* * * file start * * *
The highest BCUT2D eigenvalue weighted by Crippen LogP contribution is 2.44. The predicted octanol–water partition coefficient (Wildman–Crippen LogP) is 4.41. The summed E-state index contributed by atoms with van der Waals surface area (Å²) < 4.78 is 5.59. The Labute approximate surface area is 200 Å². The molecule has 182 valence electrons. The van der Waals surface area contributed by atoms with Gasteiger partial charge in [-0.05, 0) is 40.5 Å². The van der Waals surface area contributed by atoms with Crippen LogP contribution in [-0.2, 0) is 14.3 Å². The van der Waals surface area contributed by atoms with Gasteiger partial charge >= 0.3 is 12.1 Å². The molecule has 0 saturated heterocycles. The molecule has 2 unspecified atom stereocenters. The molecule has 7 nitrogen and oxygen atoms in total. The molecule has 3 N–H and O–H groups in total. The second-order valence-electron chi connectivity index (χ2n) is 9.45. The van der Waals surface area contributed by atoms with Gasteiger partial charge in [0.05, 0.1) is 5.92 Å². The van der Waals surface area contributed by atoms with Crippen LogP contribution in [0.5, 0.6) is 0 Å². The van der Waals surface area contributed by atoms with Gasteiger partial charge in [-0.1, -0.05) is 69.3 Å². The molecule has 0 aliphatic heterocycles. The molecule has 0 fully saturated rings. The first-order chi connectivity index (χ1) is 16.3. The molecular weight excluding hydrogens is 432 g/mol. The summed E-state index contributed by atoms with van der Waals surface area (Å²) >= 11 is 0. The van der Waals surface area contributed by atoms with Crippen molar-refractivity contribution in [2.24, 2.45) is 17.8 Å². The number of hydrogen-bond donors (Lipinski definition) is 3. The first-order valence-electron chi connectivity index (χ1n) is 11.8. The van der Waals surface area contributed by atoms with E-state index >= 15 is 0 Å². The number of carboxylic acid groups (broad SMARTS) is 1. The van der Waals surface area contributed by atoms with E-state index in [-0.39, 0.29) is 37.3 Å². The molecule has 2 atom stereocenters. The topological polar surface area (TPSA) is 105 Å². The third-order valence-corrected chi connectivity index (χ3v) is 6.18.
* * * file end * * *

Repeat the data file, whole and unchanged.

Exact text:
The highest BCUT2D eigenvalue weighted by Crippen LogP contribution is 2.44. The predicted octanol–water partition coefficient (Wildman–Crippen LogP) is 4.41. The summed E-state index contributed by atoms with van der Waals surface area (Å²) < 4.78 is 5.59. The Labute approximate surface area is 200 Å². The molecule has 182 valence electrons. The van der Waals surface area contributed by atoms with Gasteiger partial charge in [-0.05, 0) is 40.5 Å². The van der Waals surface area contributed by atoms with Crippen LogP contribution in [-0.2, 0) is 14.3 Å². The van der Waals surface area contributed by atoms with Gasteiger partial charge >= 0.3 is 12.1 Å². The molecule has 0 saturated heterocycles. The molecule has 2 unspecified atom stereocenters. The molecule has 7 nitrogen and oxygen atoms in total. The molecule has 3 N–H and O–H groups in total. The second-order valence-electron chi connectivity index (χ2n) is 9.45. The van der Waals surface area contributed by atoms with Gasteiger partial charge in [0.05, 0.1) is 5.92 Å². The van der Waals surface area contributed by atoms with Crippen LogP contribution in [0.5, 0.6) is 0 Å². The van der Waals surface area contributed by atoms with Gasteiger partial charge in [-0.1, -0.05) is 69.3 Å². The molecule has 0 aliphatic heterocycles. The molecule has 0 fully saturated rings. The first-order chi connectivity index (χ1) is 16.3. The molecular weight excluding hydrogens is 432 g/mol. The summed E-state index contributed by atoms with van der Waals surface area (Å²) >= 11 is 0. The van der Waals surface area contributed by atoms with Crippen molar-refractivity contribution in [2.24, 2.45) is 17.8 Å². The number of hydrogen-bond donors (Lipinski definition) is 3. The first-order valence-electron chi connectivity index (χ1n) is 11.8. The van der Waals surface area contributed by atoms with E-state index >= 15 is 0 Å². The number of carboxylic acid groups (broad SMARTS) is 1. The van der Waals surface area contributed by atoms with E-state index in [-0.39, 0.29) is 37.3 Å². The molecule has 2 atom stereocenters. The topological polar surface area (TPSA) is 105 Å². The third-order valence-corrected chi connectivity index (χ3v) is 6.18.